Huawei’s Chipmaker Suffers Production Stoppage and Cuts Due to Successive US Sanctions

By Jenny Li
Jenny Li
Jenny Li
Jenny Li has contributed to The Epoch Times since 2010. She has reported on Chinese politics, economics, human rights issues, and U.S.-China relations. She has extensively interviewed Chinese scholars, economists, lawyers, and rights activists in China and overseas.
January 9, 2022 Updated: January 9, 2022

News Analysis

Huawei, after being plagued by U.S. sanctions for two and a half years, has seen its chipmaker also in distress—not only has its high-end chip production has been halted, but also shipments of its mobile application processors (AP) have shrunk.

Shipments for Huawei chipmaker HiSilicon’s smartphone APs declined 96 percent in the third quarter of 2021 after the company was unable to produce high-end chips following consecutive U.S. sanctions from 2019 to 2020, according to a report by Strategy Analytics, a market research institution, on Dec. 23, 2021.

The report said that the global smartphone AP market grew 17 percent to $8.3 billion in the third quarter of 2021, with Qualcomm, Apple, MediaTek, Samsung LSI, and Unisoc taking the top five portions.

HiSilicon in 2020 was the second-largest customer of TSMC (Taiwan Semiconductor Manufacturing Company)—the world’s largest dedicated independent semiconductor foundry—but was delisted from TSMC’s top 10 customers in 2021. In addition, IC Insights shows that HiSilicon dropped out of the world’s top 15 semiconductor manufacturers in 2021.

In May 2019, the United States placed Huawei on its entity sanctions list, preventing U.S. companies from supplying products to Huawei without permission from the U.S. Department of Commerce. As a result, Google ceased working with Huawei, and Huawei was denied access to Android updates.

The United States also banned Huawei from importing U.S. products with more than 25 percent technology content.

However, TSMC said on May 23, 2019, the products they offered to Huawei comes from U.S. technology, but do not meet the 25 percent technology content so they would continue to supply chips to Huawei.

In May 2020, the U.S. Department of Commerce offered new regulations requiring that any chip produced using U.S. technology and equipment first be approved by the United States before it can be sold to Huawei.

Most of the chip fabs worldwide, including leading Chinese foundry SMIC and Taiwan’s TSMC, purchase equipment from U.S. companies like Applied Materials, Lam Research, and KLA.

TSMC revealed to the public on July 16, 2020 that it had stopped accepting orders from Huawei from May 15 due to the impact of the U.S. ban on Huawei.

“The idea was to present foreign manufactures like TSMC and Samsung with a choice,” Peterson Institute for International Economics, an American think tank, wrote on Sep. 28, 2020, noting President Donald Trump’s export curbs on semiconductors and equipment. “To access American-made tools used to fabricate semiconductors, those companies would need to agree not to sell to Huawei.”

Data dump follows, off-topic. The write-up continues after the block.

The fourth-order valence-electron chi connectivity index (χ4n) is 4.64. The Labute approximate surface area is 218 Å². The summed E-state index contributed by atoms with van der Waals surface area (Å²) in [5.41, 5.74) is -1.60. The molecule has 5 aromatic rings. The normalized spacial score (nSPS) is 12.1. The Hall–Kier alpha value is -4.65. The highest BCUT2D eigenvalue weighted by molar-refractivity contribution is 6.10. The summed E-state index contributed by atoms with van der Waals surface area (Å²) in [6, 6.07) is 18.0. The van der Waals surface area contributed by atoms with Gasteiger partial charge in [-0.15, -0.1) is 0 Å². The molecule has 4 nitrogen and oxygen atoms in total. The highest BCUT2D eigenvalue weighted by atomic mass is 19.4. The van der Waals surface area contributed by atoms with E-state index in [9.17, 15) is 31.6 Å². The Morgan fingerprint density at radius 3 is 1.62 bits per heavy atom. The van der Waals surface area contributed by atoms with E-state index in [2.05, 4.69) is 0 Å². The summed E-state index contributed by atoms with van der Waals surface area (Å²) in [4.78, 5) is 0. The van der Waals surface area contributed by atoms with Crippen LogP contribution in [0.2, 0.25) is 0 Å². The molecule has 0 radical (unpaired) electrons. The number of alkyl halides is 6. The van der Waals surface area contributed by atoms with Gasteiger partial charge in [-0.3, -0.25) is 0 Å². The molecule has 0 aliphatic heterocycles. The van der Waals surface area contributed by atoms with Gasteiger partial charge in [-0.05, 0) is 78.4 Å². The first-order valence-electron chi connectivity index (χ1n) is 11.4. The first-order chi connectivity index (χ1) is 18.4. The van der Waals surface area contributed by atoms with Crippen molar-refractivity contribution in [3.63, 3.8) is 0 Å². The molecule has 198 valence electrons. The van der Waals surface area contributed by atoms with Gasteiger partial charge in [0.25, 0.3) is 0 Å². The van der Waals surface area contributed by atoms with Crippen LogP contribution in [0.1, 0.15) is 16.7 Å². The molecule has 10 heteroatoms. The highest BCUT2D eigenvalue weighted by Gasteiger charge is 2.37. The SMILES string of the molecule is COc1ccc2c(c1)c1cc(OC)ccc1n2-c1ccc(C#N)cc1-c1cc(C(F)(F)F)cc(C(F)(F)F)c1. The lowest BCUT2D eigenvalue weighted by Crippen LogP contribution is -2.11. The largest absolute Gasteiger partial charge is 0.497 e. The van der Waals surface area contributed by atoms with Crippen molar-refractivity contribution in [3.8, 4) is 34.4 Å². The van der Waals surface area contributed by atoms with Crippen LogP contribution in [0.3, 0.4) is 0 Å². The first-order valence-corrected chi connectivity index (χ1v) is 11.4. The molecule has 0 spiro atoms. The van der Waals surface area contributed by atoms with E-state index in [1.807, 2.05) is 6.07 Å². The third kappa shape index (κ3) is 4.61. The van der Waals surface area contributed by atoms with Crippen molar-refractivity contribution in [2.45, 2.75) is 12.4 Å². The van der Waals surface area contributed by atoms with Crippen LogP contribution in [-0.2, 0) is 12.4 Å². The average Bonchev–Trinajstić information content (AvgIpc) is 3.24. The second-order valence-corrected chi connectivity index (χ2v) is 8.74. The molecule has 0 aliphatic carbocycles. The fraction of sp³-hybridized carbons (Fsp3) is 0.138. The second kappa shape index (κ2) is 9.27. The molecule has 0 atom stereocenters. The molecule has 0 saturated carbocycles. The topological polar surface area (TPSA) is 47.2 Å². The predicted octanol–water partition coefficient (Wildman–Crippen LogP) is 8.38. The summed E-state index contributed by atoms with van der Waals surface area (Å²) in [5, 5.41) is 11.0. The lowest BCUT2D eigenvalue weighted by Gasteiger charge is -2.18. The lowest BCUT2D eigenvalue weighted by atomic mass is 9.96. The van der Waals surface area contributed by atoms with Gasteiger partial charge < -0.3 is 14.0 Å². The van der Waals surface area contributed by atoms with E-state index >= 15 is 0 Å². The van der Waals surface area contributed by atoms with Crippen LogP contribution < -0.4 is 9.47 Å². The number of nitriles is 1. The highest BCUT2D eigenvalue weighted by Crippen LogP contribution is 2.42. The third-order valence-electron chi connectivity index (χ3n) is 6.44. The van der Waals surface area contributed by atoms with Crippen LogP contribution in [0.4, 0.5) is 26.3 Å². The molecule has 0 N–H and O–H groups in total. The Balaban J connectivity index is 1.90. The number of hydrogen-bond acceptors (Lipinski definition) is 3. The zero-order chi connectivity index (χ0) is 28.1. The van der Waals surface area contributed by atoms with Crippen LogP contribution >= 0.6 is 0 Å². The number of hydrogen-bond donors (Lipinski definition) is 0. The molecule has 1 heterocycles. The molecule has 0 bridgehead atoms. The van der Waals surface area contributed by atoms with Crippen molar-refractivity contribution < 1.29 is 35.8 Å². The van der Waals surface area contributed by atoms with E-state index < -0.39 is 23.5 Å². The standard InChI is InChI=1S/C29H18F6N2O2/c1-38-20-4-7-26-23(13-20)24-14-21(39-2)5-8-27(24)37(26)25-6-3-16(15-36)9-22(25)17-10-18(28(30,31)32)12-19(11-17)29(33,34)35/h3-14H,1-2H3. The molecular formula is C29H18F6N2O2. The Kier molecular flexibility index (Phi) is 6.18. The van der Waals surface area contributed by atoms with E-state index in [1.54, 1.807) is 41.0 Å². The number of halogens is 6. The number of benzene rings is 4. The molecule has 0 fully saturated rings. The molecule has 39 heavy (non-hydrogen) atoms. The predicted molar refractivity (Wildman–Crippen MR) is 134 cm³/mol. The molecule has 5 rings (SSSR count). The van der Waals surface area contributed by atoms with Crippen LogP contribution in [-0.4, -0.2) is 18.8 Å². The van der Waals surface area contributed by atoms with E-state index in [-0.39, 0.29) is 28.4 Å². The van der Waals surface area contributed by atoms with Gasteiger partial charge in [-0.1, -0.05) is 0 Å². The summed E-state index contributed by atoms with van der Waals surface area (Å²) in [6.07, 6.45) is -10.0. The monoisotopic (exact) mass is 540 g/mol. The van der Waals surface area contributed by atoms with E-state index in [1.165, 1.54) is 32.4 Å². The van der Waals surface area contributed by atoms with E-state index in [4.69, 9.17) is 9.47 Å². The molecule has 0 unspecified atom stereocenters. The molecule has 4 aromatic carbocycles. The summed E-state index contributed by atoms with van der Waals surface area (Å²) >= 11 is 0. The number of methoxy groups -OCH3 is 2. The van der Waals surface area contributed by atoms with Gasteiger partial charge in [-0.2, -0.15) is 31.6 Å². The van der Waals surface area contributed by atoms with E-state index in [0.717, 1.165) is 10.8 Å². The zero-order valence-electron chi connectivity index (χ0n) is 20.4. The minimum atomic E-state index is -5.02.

Epoch Times Photo
Richard Yu (Yu Chengdong), head of Huawei’s consumer business, speaks during the presentation of a Kirin 990 5G chip set at the international electronics and innovation fair IFA in Berlin on September 6, 2019. (Tobias Schwarz/AFP via Getty Images)

Huawei’s 5 nanometer Kirin 9000 chip is made possible by Dutch company ASML, which owns the lithography that enables the mass production of 5nm-level chips. But ASML, with its financial and technical links to the United States, is restricted—and by extension all companies that use its lithography machines are as well—by the U.S. ban.

In addition to the restrictions on chip foundry production, Huawei’s HiSilicon chip design arm has also been cut back. Because chip design requires the use of electronic design automation (EDA) tools, the sector has been dominated by U.S. companies such as Synopsys, Cadence, Mentor Graphics, and Ansys, which control 90 percent of the global market for EDA tools.

The United States has long accused Huawei of engaging in espionage, with U.S. officials warning in early 2020 that Huawei-made equipment secretly retains Huawei’s access to mobile networks around the world through back doors designed for use by law enforcement without the carriers’ knowledge.

Since the U.S. sanctions order required that all foundries end production of chips for Huawei in September 2020, Huawei has been running out of high-end chips.

China’s Shenzhen city, where Huawei is based, in 2021 fell from the No. 1 spot to No. 3 in the ranking of China’s largest chip design industry cities, with annual sales plummeting from 130 billion yuan ($20.38 billion) to 69.7 billion yuan ($10.93 billion).

Jenny Li
Jenny Li has contributed to The Epoch Times since 2010. She has reported on Chinese politics, economics, human rights issues, and U.S.-China relations. She has extensively interviewed Chinese scholars, economists, lawyers, and rights activists in China and overseas.